November 21, 2017

Q & A with Katrina M. Sanders | Diversity 2016

Primary sources on American race relations in the mid–20th century speak to today’s dilemmas

ljx161201webdiversityslugbig2Early in 2017, Adam Matthew, a database vendor known for its collections of digitized historical primary sources, will release a new collection called Race Relations. The database will offer access to a trove of previously undigitized civil rights material from the Race Relations Department of the United Church Board for Homeland Ministries, 1943–70, an organization that was based at Fisk University in Nashville and whose records are now housed at the Amistad Center at Tulane University in New Orleans. Chianta Dorsey, an archivist at the Amistad Center, explains, “The formal program of the department began in 1943 as a forum to engage in a national discussion regarding numerous topics including racial and ethnic relationships, economics, education, government policy, housing and employment.”

Katrina M. Sanders, associate professor, educational policy and leadership at the
University of Iowa, who served on the advisory board that helped to create the new resource,
tells LJ why the material is important and what it means today.

What can readers expect to find in this collection?
Are there particular gems they should know about?

ljx161201webdiversityverma2Readers can expect to be surprised. This collection is truly unbelievable…rich with photographs and lectures from a variety of scholars that many—or most—users might not have associated with race-related efforts in the United States. The collection is reflective of the true genius that was [sociologist] Charles S. Johnson and his ability to marry his scholarly self with his visionary self. Patrons who explore the database will quickly ascertain that the dialog models and workshops that many scholars and activists utilize today in addressing tolerance and diversity issues were actually used in, and some might argue born from, Johnson’s work at Fisk.

As for particular gems, the Race Relations Institute programs and the essays on race and race relations by the anthropologists, sociologists, legal scholars, business executives, and ministers who attended the Institute are priceless.

It’s surprising that this material hasn’t been digitized as a whole before.
What does it mean for scholarship that these documents will be more widely available?

Scholars need data. For historians in particular, locating and accessing that data, in the form of archival documents, can be problematic. The digitization of this material provides researchers whose time and/or budgetary constraints might have prohibited them from traveling to New Orleans a chance to take advantage of the collection. Researchers can now focus on the data and their projects without having to…travel and pair their schedules with the archive’s operating hours.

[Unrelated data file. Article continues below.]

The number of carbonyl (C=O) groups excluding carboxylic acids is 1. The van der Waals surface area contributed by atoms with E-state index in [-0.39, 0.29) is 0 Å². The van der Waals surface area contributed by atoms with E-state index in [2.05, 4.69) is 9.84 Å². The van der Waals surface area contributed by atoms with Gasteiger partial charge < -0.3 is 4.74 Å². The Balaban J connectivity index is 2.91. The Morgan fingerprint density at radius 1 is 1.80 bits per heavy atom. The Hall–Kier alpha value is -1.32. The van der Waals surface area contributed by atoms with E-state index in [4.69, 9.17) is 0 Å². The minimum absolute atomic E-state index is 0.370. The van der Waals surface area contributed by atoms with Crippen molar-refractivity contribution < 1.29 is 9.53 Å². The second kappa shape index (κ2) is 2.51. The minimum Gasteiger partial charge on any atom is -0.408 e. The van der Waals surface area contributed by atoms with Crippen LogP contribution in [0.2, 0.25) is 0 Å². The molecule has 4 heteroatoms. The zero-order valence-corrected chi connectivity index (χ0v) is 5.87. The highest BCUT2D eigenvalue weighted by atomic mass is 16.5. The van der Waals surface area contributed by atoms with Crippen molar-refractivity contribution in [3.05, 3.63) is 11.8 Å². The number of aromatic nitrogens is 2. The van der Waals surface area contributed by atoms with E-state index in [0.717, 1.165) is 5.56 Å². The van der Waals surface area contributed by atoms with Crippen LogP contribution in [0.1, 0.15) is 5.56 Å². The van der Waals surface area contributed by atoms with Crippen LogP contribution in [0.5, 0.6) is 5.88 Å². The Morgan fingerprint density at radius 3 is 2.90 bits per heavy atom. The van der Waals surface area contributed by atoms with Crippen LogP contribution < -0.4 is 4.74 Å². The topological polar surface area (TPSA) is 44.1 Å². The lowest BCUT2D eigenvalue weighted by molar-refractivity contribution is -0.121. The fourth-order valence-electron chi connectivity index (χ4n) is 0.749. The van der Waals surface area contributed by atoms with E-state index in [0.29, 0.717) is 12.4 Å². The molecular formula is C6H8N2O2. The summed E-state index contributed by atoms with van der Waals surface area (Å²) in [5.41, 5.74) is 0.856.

It also means that we are likely to see more—and more robust—research on American race relations because there can now be an easier synthesis between the collection itself, which contains the diverse thoughts and opinions of those associated with the Race Relations Department and its Race Relations Institute, and scholars from a variety of disciplines and ­experiences.

The political and racial climate in this country seems to be in a state of upheaval.
What does the material in the collection have to say to our current situation?

[It] reminds us, sadly, that intolerance in this country is not new but that neither is the human spirit to address that racism, bigotry, and hate. The collection is a story of hope and perseverance. Because the Race Relations Institute itself was active from 1944 to 1969, we see different perspectives on how to make the American ideals that we all learn in the curriculum a reality for all.

We see a generation of people who were children when the 1896 Plessy v. Ferguson decision legally established Jim Crow [laws] and who up until that time had encountered a more racially integrated South. By way of their scholarship, this generation tried to utilize the same legal system that produced Jim Crow to correct de jure segregation. We also see another generation that had only known a segregated South, the members of which believed less and less that the social sciences and dialog were the best ways to bring about legislative change, enter the Race Relations Institute and begin agitating in different ways. They questioned top-down and academic-based efforts and sought a more bottom-up approach.

This article was published in Library Journal's December 1, 2016 issue. Subscribe today and save up to 35% off the regular subscription rate.

Henrietta Verma About Henrietta Verma

Henrietta Verma (hverma@mediasourceinc.com, @ettaverma) was formerly reviews editor at Library Journal. Etta, who is from Ireland, has also been a reference librarian and a library director and is the mom of two avid readers.

Share
Comment Policy:
  1. Be respectful, and do not attack the author, people mentioned in the article, or other commenters. Take on the idea, not the messenger.
  2. Don't use obscene, profane, or vulgar language.
  3. Stay on point. Comments that stray from the topic at hand may be deleted.
  4. Comments may be republished in print, online, or other forms of media, per our Terms of Use.

We are not able to monitor every comment that comes through (though some comments with links to multiple URLs are held for spam-check moderation by the system). If you see something objectionable, please let us know. Once a comment has been flagged, a staff member will investigate.

We accept clean XHTML in comments, but don't overdo it and please limit the number of links submitted in your comment. For more info, see the full Terms of Use.

Speak Your Mind

*